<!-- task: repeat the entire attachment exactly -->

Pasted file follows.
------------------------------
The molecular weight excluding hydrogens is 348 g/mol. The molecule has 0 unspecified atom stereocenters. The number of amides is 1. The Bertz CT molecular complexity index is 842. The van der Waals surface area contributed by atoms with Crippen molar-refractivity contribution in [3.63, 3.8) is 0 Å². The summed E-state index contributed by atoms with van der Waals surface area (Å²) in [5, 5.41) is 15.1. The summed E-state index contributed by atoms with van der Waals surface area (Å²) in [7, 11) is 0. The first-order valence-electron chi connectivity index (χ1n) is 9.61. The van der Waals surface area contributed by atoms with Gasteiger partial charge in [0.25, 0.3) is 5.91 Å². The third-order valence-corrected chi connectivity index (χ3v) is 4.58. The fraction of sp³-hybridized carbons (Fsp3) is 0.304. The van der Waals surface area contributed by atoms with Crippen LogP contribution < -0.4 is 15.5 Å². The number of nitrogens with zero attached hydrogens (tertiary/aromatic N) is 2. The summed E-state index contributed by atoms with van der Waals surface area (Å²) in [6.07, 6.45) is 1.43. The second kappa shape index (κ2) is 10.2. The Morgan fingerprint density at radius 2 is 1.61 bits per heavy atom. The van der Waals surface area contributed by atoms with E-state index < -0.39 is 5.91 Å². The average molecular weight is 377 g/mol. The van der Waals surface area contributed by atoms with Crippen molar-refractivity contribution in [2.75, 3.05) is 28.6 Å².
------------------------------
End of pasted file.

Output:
The molecular weight excluding hydrogens is 348 g/mol. The molecule has 0 unspecified atom stereocenters. The number of amides is 1. The Bertz CT molecular complexity index is 842. The van der Waals surface area contributed by atoms with Crippen molar-refractivity contribution in [3.63, 3.8) is 0 Å². The summed E-state index contributed by atoms with van der Waals surface area (Å²) in [5, 5.41) is 15.1. The summed E-state index contributed by atoms with van der Waals surface area (Å²) in [7, 11) is 0. The first-order valence-electron chi connectivity index (χ1n) is 9.61. The van der Waals surface area contributed by atoms with Gasteiger partial charge in [0.25, 0.3) is 5.91 Å². The third-order valence-corrected chi connectivity index (χ3v) is 4.58. The fraction of sp³-hybridized carbons (Fsp3) is 0.304. The van der Waals surface area contributed by atoms with Crippen LogP contribution < -0.4 is 15.5 Å². The number of nitrogens with zero attached hydrogens (tertiary/aromatic N) is 2. The summed E-state index contributed by atoms with van der Waals surface area (Å²) in [6.07, 6.45) is 1.43. The second kappa shape index (κ2) is 10.2. The Morgan fingerprint density at radius 2 is 1.61 bits per heavy atom. The van der Waals surface area contributed by atoms with E-state index < -0.39 is 5.91 Å². The average molecular weight is 377 g/mol. The van der Waals surface area contributed by atoms with Crippen molar-refractivity contribution in [2.75, 3.05) is 28.6 Å².